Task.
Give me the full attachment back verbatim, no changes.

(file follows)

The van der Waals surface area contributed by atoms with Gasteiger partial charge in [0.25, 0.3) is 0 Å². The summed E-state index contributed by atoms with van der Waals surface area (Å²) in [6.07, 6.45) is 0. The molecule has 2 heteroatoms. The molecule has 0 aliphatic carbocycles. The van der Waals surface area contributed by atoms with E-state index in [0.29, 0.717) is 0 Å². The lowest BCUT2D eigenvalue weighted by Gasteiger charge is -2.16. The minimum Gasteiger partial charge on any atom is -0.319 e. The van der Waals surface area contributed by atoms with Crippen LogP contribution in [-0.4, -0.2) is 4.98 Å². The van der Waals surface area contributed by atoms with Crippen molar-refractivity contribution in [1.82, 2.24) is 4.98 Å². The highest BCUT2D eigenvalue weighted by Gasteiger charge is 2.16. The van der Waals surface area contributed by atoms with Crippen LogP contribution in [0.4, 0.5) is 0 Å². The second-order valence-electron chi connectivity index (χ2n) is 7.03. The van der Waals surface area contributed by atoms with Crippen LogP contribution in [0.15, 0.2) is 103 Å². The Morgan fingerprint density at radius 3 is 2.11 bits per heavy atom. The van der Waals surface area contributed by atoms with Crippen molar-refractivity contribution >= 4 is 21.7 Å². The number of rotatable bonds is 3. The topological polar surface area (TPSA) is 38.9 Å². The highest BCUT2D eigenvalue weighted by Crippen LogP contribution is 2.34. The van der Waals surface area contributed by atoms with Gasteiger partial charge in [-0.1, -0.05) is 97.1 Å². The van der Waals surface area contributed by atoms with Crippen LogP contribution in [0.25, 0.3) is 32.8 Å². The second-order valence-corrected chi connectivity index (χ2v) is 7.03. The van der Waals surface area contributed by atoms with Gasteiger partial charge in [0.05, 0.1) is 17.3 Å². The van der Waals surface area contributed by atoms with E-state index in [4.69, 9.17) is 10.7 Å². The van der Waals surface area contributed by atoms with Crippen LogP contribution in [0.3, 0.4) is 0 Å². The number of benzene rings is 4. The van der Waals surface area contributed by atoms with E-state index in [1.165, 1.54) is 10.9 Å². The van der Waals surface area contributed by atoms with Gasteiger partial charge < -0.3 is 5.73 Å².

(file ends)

The van der Waals surface area contributed by atoms with Gasteiger partial charge in [0.25, 0.3) is 0 Å². The summed E-state index contributed by atoms with van der Waals surface area (Å²) in [6.07, 6.45) is 0. The molecule has 2 heteroatoms. The molecule has 0 aliphatic carbocycles. The van der Waals surface area contributed by atoms with E-state index in [0.29, 0.717) is 0 Å². The lowest BCUT2D eigenvalue weighted by Gasteiger charge is -2.16. The minimum Gasteiger partial charge on any atom is -0.319 e. The van der Waals surface area contributed by atoms with Crippen LogP contribution in [-0.4, -0.2) is 4.98 Å². The van der Waals surface area contributed by atoms with Crippen molar-refractivity contribution in [1.82, 2.24) is 4.98 Å². The highest BCUT2D eigenvalue weighted by Gasteiger charge is 2.16. The van der Waals surface area contributed by atoms with Crippen LogP contribution in [0.4, 0.5) is 0 Å². The second-order valence-electron chi connectivity index (χ2n) is 7.03. The van der Waals surface area contributed by atoms with Crippen LogP contribution in [0.15, 0.2) is 103 Å². The Morgan fingerprint density at radius 3 is 2.11 bits per heavy atom. The van der Waals surface area contributed by atoms with Crippen molar-refractivity contribution >= 4 is 21.7 Å². The number of rotatable bonds is 3. The topological polar surface area (TPSA) is 38.9 Å². The highest BCUT2D eigenvalue weighted by Crippen LogP contribution is 2.34. The van der Waals surface area contributed by atoms with Gasteiger partial charge in [-0.1, -0.05) is 97.1 Å². The van der Waals surface area contributed by atoms with Crippen LogP contribution in [0.25, 0.3) is 32.8 Å². The second-order valence-corrected chi connectivity index (χ2v) is 7.03. The van der Waals surface area contributed by atoms with Gasteiger partial charge in [0.05, 0.1) is 17.3 Å². The van der Waals surface area contributed by atoms with E-state index in [4.69, 9.17) is 10.7 Å². The van der Waals surface area contributed by atoms with Crippen LogP contribution in [0.3, 0.4) is 0 Å². The number of benzene rings is 4. The van der Waals surface area contributed by atoms with E-state index in [1.165, 1.54) is 10.9 Å². The van der Waals surface area contributed by atoms with Gasteiger partial charge < -0.3 is 5.73 Å².